Backloading is a term used to describe utilising spare space on a vehicle and planning a journey for multiple stops to reduce the distance travelled and increasing productivity.
Effectively, it’s an exercise in logistics. By planning for roundtrip hauls you can better utilise space a vehicle has available to increase productivity, reduce mileage, and as a result save time and money. It’s not a process available to every business. But for those that can take advantage of backloading, there are some considerable savings to be made.
What are the benefits of backloading?
Cost savings – Always near the top of any list of benefits is the potential to save money. If you have space on a truck that could be used to transport some goods, it’s costing you money not using it. You’ll have to spend money on fuel when those goods are transported, and possibly man-hours if a separate journey is made to transport those goods.
Improved productivity – Improving productivity is always an ongoing goal for any business. By being able to move more goods within fewer journeys, there’s a clear productivity gain. A lot of businesses that implemented backloading are also able to pass on reduced delivery times to customers and improve the total number of deliveries they’re making.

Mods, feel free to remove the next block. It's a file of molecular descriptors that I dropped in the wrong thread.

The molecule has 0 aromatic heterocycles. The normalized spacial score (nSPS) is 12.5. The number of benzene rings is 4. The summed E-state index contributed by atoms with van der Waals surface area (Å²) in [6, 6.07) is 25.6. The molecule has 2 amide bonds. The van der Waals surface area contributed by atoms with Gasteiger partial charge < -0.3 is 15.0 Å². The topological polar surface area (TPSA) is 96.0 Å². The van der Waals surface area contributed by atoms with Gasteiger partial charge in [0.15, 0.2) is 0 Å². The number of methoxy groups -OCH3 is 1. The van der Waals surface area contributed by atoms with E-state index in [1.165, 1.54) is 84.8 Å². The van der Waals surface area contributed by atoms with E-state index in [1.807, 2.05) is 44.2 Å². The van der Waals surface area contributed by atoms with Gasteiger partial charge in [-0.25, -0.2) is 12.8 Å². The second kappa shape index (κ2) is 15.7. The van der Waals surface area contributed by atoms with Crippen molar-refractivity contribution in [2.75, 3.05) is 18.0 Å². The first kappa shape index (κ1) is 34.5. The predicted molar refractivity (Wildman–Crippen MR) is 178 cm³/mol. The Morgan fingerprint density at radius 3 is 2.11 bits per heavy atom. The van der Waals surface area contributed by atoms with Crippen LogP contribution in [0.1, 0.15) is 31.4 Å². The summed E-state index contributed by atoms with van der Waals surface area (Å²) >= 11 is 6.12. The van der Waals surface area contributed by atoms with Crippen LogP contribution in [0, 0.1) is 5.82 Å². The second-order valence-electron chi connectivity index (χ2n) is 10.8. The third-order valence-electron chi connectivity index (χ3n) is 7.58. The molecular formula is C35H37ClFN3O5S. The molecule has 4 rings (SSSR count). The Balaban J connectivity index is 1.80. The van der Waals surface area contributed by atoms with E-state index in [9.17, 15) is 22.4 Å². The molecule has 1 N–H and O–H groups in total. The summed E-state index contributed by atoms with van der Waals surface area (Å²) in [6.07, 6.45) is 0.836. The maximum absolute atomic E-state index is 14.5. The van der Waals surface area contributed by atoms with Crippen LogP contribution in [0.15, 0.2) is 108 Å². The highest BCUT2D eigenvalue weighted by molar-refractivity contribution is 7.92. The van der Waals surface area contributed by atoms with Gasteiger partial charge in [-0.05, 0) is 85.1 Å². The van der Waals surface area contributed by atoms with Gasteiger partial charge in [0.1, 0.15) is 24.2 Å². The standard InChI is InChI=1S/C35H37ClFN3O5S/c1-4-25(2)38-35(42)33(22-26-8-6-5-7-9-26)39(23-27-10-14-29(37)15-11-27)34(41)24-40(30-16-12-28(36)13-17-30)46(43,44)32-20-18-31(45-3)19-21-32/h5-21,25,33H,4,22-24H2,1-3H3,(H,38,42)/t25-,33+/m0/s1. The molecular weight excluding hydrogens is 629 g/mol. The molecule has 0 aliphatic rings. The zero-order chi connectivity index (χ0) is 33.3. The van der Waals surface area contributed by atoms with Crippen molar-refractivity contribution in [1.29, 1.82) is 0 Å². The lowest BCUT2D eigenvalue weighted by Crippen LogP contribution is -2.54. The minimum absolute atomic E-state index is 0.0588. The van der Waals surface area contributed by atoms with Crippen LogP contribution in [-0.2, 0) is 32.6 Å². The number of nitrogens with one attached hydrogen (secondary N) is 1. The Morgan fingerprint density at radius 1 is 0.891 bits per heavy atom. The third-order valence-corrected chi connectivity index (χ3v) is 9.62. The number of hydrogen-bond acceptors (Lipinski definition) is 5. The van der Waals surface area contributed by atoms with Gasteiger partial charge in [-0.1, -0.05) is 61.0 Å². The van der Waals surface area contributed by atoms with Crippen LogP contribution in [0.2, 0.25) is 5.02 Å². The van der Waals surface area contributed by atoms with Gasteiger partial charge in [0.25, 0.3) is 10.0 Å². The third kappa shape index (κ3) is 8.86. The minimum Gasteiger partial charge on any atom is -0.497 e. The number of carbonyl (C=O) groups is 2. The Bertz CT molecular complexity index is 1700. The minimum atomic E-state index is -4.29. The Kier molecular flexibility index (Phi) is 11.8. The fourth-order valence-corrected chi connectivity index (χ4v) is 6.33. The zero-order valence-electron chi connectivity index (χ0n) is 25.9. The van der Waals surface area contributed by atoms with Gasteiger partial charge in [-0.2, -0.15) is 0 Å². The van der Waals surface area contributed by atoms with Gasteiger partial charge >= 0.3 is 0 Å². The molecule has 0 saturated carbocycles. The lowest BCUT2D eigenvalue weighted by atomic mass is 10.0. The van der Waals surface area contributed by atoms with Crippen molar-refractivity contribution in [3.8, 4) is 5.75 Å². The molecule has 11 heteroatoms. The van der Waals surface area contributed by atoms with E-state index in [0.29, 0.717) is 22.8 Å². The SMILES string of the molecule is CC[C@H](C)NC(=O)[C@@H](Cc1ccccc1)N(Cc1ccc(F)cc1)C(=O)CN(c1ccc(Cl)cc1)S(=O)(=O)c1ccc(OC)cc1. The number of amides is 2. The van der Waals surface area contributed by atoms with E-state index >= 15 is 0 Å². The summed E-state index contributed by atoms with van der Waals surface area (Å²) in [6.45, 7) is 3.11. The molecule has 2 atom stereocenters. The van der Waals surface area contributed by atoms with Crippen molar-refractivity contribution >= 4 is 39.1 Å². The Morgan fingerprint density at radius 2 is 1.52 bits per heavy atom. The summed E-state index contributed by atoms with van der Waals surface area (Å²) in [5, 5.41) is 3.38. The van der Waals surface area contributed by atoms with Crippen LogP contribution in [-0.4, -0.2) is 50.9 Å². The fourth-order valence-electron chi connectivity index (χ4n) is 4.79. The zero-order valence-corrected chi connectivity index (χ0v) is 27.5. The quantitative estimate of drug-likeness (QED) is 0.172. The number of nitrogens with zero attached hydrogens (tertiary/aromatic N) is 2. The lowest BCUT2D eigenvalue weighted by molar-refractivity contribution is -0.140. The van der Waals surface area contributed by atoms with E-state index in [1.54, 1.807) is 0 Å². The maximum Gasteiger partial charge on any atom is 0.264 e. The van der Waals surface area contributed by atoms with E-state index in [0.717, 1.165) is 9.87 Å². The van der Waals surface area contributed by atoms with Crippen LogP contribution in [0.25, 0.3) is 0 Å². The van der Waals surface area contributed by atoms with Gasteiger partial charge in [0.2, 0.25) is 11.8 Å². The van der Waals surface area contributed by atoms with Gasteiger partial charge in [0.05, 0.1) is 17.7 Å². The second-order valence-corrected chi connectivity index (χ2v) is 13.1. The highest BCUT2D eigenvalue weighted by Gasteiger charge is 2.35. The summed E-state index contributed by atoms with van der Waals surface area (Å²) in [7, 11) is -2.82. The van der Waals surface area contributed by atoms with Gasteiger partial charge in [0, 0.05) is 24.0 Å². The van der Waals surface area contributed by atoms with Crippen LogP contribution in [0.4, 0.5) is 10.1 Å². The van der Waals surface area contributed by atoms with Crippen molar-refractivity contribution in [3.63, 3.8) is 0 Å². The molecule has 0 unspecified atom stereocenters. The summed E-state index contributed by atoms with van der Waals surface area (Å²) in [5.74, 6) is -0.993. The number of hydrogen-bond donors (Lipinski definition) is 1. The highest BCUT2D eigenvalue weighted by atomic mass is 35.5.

How can backloading help fleet operations?
When breaking down the benefits a level further, there are a number of ways backloading improves fleet operations:
Reducing lead times – Being able to cut lead times on deliveries has a huge positive impact on a business and its customers. It might be the difference that gives you a competitive edge over your competitors. When integrated with real-time GPS tracking software, it can lead to more business for shipping companies too.
More flexibility – Being able to identify space that can be used on trucks to and from their destinations opens up more possibilities for adding goods on either side of the journey. Backloading has become essential to logistics companies, as has using GPS tracking software. Being able to locate a driver and how much space they have available at any given time, opens up the possibility to take on extra jobs across the country.
Can backloading reduce costs?
It’s a process used in several industries, one of which provides a perfect example is ‘the moving industry’.
Moving companies are able to split the costs for multiple companies if they’re able to plan their route and transport furniture or whatever they’re carrying for more than one customer at a time.
Also, being able to pick up another load near to or on the way to their destination saves sending out an additional truck. If you operate storage trucks or carry goods long distances as part of your fleet operations, backloading is something you should look into in more detail.